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Top RAW Star Says He Almost Died Earlier This Year Due To Staph Infection

RAW IS WAR

• Old School WWF Legend Would Have Celebrated His Birthday

Today would have been the 89th birthday of Old School WWF Legend “Mad Dog” Maurice Vachon (Real name: Joseph Maurice RÈgis Vachon).

Vachon originally became a professional wrestling legend in Verne Gagne’s AWA promotion, where he became a 5 time AWA World Heavyweight Champion.

In 1983 he joined the World Wrestling Federation, where he wrestled till his retirement in 1986.

Mad Dog was the brother of Paul Vachon & Vivian Vachon, as well as the uncle of Luna Vachon.

HAPPY BIRTHDAY & REST IN PEACE!

• Top RAW Star Says He Almost Died Earlier This Year Due To Staph Infection

During a recent interview with The Monitor, former WWE Champion and current RAW Superstar Dean Ambrose talked about going through a tough time earlier this year when he was out of action with a triceps injury.

Below are the highlights:

On almost dying due to a staph infection:

“It was just one nightmare after another. It was a pretty challenging period of time to go through. I ended up having two different surgeries. I had this MRSA, Staph infection. I nearly died. I was in the hospital for a week plugged up to this antibiotic drip thing and I was on all these antibiotics for months that make you puke and crap your pants. So it was a pretty rough time.”

On having issues with his triceps after surgery:

“My arm wasn’t healing correctly and my triceps. It’s kind of an indeterminate period where I initially hurt it. I thought it was, we call it Dusty elbows. It’s a pretty typical wrestler thing. You just get this bursa sac of fluid on your elbow from banging it on the mat or whatever. I’ve had that dozens of times on both elbows. It usually just goes away. It was kind of disguised.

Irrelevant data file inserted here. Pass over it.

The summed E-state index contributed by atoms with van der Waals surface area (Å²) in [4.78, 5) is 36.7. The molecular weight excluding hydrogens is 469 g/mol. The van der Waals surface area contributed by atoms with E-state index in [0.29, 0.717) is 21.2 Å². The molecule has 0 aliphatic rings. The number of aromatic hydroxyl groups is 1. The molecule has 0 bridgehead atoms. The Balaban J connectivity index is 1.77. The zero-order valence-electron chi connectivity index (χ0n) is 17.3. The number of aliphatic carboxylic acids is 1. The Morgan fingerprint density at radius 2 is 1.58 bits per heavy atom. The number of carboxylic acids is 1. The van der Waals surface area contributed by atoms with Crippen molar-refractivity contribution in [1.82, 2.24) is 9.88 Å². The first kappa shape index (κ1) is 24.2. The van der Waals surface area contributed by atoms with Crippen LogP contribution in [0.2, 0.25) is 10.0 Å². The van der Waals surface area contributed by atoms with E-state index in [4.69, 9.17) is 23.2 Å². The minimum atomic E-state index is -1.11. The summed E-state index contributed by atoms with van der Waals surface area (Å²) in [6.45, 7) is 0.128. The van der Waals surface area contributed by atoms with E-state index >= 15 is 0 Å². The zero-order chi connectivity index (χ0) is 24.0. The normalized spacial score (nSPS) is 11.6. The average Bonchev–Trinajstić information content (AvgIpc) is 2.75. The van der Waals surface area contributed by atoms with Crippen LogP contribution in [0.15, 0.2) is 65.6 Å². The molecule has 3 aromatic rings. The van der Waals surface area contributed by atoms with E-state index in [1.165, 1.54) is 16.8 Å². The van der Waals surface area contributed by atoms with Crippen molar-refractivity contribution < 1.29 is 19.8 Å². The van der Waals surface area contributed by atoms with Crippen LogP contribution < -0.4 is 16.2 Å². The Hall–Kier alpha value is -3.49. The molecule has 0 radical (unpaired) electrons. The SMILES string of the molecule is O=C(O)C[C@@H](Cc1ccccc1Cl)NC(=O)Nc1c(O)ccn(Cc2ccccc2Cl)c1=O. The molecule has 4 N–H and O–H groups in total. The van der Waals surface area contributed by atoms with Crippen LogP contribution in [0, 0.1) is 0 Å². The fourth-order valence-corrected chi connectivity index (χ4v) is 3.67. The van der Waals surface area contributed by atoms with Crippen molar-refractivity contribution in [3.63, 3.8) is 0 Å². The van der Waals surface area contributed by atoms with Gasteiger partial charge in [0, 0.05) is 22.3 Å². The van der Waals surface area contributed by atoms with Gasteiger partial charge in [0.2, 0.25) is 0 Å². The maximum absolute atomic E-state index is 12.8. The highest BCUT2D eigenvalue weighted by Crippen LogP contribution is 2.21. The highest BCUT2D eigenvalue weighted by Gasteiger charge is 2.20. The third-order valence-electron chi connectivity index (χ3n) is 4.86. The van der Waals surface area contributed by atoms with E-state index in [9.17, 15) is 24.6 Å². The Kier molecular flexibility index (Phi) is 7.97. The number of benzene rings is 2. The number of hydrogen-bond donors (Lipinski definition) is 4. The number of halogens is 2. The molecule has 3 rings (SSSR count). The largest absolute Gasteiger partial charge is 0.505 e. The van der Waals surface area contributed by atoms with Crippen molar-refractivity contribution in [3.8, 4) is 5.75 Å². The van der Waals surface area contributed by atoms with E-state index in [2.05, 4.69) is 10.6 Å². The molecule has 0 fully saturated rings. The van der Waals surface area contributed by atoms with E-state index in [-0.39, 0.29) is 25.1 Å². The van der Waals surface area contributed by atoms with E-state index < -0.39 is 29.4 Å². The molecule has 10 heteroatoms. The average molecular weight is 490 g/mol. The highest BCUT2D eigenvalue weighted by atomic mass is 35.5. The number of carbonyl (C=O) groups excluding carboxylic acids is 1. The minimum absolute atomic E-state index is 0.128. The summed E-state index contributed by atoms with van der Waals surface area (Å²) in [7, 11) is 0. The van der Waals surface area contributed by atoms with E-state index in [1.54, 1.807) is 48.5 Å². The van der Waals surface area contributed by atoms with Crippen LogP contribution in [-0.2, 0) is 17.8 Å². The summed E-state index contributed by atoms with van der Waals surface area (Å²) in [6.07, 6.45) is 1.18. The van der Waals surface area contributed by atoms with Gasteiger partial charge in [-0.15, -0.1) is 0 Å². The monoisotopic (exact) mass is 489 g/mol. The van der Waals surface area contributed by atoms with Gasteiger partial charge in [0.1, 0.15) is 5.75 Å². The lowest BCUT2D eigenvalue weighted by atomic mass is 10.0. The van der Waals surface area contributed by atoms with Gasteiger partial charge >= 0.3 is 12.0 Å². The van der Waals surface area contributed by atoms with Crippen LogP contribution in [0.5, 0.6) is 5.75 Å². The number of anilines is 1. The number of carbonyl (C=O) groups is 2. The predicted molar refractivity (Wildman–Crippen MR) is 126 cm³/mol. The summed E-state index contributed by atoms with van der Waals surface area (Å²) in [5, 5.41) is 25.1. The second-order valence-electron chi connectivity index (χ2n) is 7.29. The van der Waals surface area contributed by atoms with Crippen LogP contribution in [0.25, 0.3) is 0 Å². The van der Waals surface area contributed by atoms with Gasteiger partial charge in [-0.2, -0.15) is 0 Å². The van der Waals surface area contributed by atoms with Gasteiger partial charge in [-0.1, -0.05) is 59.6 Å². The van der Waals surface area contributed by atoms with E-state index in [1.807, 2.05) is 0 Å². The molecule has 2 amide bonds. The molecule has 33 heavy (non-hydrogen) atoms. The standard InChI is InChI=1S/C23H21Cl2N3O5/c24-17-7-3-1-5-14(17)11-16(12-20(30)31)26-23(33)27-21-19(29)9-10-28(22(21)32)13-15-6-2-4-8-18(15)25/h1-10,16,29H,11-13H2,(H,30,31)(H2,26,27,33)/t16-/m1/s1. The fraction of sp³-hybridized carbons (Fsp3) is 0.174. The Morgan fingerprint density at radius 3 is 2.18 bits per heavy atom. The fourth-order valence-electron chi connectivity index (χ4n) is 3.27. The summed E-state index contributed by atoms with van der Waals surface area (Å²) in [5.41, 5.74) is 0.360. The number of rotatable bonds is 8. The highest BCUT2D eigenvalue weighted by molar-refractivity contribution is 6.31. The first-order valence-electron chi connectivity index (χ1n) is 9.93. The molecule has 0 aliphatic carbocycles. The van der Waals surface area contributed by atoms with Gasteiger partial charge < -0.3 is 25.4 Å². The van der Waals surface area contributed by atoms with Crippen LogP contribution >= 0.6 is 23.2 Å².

By the time I finally went and got the first surgery, my triceps was already starting to atrophy and look weird. I wasn’t able to flex my triceps for a really long time. And then the first surgery didn’t really, something went wrong in the process. Probably due to that infection. It’s kind of hard to say when that really even got in my body. This is a long answer to your question. But for a minute there, it was getting scary.

By the time I got that second surgery, it was March, I think. My arm was so shrunken and skeletal that it was weird. I hadn’t been able to move it or flex it in so long that I was starting to get scared I wasn’t ever going to get it back. To go from not being able to eat my Froot Loops, to being able to get back in the ring and throw people around and throw punches and do everything back to normal, it was a very gratifying feeling.”

On why it took longer for him to make his return:

“Before I went in for the first one, they were like, ‘OK, yeah, this is going to be a three or four month thing. You’ll jump right back.’ Once I woke up, they were like, ‘Oh man, this is going to be six months minimum. Because we went in there, and that thing was messed up. You beat it to death. It’s going to be a lot harder than you initially thought. But still, not so bad.’ They said they found traces of an infection during the first surgery, but they cleaned it out. I don’t know if it was in there previously, or if it came after. It could’ve been with me for years. I don’t know.

But it was about six weeks or so after that I was like, this is not healing correctly. I didn’t have anything to compare it to, because I had never been hurt before. So I ended up going back for just a checkup. I thought I was just going to turn right back around and get on a plane and go home, and they were like, ‘No, you have to go in again for surgery like right now.’ I was like, ‘Oh, no.’ I had just kind of got through all of the stitches and all of that stuff. It was a giant mess. I just kept having to start back from square one.

I ended up just moving to Birmingham just to play it safe and be with the doctor and best rehab guys. As soon as I got out of the second one, I was flying home, grabbing my dog, turned right back around, got in the truck and drove to Birmingham. I just stayed there for two and a half or three months until they felt like I was pretty good.

Once the MRSA really got out of my system, I was working out twice a day. Rehabbing twice a day on top of that in Birmingham. Doing everything possible to try to get my arm working again, and once I started to come back, I started to make a lot of progress over the summer. So I’m feeling good now.”

        
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